Depression can hit anyone, and each person can experience a different type of it. However, we can all agree that no matter the type or degree, depression sucks. And the worst part is, people who had it are the only ones who truly understand how painful and difficult it is.
Depression is entirely different from constant sadness or extreme disappointment. In fact, depression is more like a physical illness – only that it does not really manifest physical symptoms. However, treatments for depression does not always work like how physical illnesses are cured.
There are different ways to treat depression, but each type does not always guarantee that the patient can recover. Some could, but some won’t. Some would be okay for a while, but slip back to depression after some time.
And because it does not manifest physically, many people will misunderstood the patient’s behavior. This is very common at work. You cannot just take a sick leave for the reason of being depressed. In fact, most managers won’t care about your emotional being, they will just tag your behavior as mediocrity, tardiness, being irresponsible or unproductive.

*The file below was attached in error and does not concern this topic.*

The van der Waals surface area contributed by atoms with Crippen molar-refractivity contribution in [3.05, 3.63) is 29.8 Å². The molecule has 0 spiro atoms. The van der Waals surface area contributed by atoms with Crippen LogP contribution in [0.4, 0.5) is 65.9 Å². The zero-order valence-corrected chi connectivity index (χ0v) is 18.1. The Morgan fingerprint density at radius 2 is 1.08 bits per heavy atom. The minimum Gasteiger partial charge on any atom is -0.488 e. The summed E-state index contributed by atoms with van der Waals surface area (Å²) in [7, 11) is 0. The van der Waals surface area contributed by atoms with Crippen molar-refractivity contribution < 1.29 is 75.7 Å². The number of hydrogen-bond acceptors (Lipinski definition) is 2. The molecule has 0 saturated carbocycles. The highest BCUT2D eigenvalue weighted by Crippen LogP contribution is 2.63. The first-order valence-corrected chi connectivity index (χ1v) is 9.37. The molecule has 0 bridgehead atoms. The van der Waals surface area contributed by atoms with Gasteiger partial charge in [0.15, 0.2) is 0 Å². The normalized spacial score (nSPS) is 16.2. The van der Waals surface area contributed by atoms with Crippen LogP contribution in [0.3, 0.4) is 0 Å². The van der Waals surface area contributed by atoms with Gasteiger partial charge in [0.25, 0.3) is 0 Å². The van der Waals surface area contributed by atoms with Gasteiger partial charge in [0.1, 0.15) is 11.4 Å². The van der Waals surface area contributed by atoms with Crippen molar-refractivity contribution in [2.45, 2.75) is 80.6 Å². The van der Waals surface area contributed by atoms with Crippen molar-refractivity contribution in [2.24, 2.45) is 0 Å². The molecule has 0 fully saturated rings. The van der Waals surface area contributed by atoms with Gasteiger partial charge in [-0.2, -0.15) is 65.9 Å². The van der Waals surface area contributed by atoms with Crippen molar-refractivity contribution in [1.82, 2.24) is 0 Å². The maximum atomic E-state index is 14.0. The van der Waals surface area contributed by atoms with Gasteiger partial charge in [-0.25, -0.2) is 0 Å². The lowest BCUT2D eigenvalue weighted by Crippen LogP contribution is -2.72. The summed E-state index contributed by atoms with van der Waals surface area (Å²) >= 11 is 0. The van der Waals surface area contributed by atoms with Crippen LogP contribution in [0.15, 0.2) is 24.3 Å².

Students with depression can also miss classes and get a failing grade from unconcerned professors. Basically, depression will not just affect the person’s emotional well-being, but it also puts their academic status and careers at risk.
Aside from that, family and close friends of people who have depression would also suffer in a way. Some of them who fail to understand the condition will misjudge or voluntarily abandon the depressed person because the negativity could be very toxic.
In worst cases, depression can lead to death. Some would commit suicide, while some would suffer from poor health because of depression.
Nowadays, more and more people actually see depression as a legitimate health problem. There is also a worldwide move to raise awareness about the condition. More and more people – especially the young ones are taught to be more patient and compassionate towards people with depression.
So if you are one of those people who want to provide support and understanding to a friend or loved one who is suffering from depression, here are 5 things to do (and not to do).
1) Don’t tell them that they are too much.